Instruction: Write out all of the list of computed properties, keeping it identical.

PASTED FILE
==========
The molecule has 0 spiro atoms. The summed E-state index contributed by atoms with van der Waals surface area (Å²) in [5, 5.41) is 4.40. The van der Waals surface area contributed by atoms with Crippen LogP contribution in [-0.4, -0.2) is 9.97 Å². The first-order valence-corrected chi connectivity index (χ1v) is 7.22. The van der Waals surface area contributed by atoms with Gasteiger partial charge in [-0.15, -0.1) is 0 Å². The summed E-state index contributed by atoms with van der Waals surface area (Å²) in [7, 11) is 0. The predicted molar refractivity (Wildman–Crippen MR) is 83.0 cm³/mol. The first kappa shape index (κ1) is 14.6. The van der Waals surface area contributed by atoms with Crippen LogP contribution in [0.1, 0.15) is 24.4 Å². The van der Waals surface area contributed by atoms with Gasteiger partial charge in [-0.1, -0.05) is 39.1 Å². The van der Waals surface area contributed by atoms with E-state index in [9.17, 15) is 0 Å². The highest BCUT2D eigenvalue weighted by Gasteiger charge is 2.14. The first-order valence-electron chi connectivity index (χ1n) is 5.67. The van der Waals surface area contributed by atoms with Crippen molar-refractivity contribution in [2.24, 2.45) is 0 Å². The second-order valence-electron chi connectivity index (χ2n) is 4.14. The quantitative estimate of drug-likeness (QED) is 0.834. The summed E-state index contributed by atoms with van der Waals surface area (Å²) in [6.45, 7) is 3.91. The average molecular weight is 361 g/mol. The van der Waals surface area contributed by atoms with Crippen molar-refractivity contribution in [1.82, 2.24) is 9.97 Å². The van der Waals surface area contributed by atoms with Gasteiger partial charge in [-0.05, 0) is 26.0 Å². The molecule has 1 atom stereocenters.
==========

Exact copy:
The molecule has 0 spiro atoms. The summed E-state index contributed by atoms with van der Waals surface area (Å²) in [5, 5.41) is 4.40. The van der Waals surface area contributed by atoms with Crippen LogP contribution in [-0.4, -0.2) is 9.97 Å². The first-order valence-corrected chi connectivity index (χ1v) is 7.22. The van der Waals surface area contributed by atoms with Gasteiger partial charge in [-0.15, -0.1) is 0 Å². The summed E-state index contributed by atoms with van der Waals surface area (Å²) in [7, 11) is 0. The predicted molar refractivity (Wildman–Crippen MR) is 83.0 cm³/mol. The first kappa shape index (κ1) is 14.6. The van der Waals surface area contributed by atoms with Crippen LogP contribution in [0.1, 0.15) is 24.4 Å². The van der Waals surface area contributed by atoms with Gasteiger partial charge in [-0.1, -0.05) is 39.1 Å². The van der Waals surface area contributed by atoms with E-state index in [9.17, 15) is 0 Å². The highest BCUT2D eigenvalue weighted by Gasteiger charge is 2.14. The first-order valence-electron chi connectivity index (χ1n) is 5.67. The van der Waals surface area contributed by atoms with Crippen molar-refractivity contribution in [2.24, 2.45) is 0 Å². The second-order valence-electron chi connectivity index (χ2n) is 4.14. The quantitative estimate of drug-likeness (QED) is 0.834. The summed E-state index contributed by atoms with van der Waals surface area (Å²) in [6.45, 7) is 3.91. The average molecular weight is 361 g/mol. The van der Waals surface area contributed by atoms with Crippen molar-refractivity contribution in [1.82, 2.24) is 9.97 Å². The van der Waals surface area contributed by atoms with Gasteiger partial charge in [-0.05, 0) is 26.0 Å². The molecule has 1 atom stereocenters.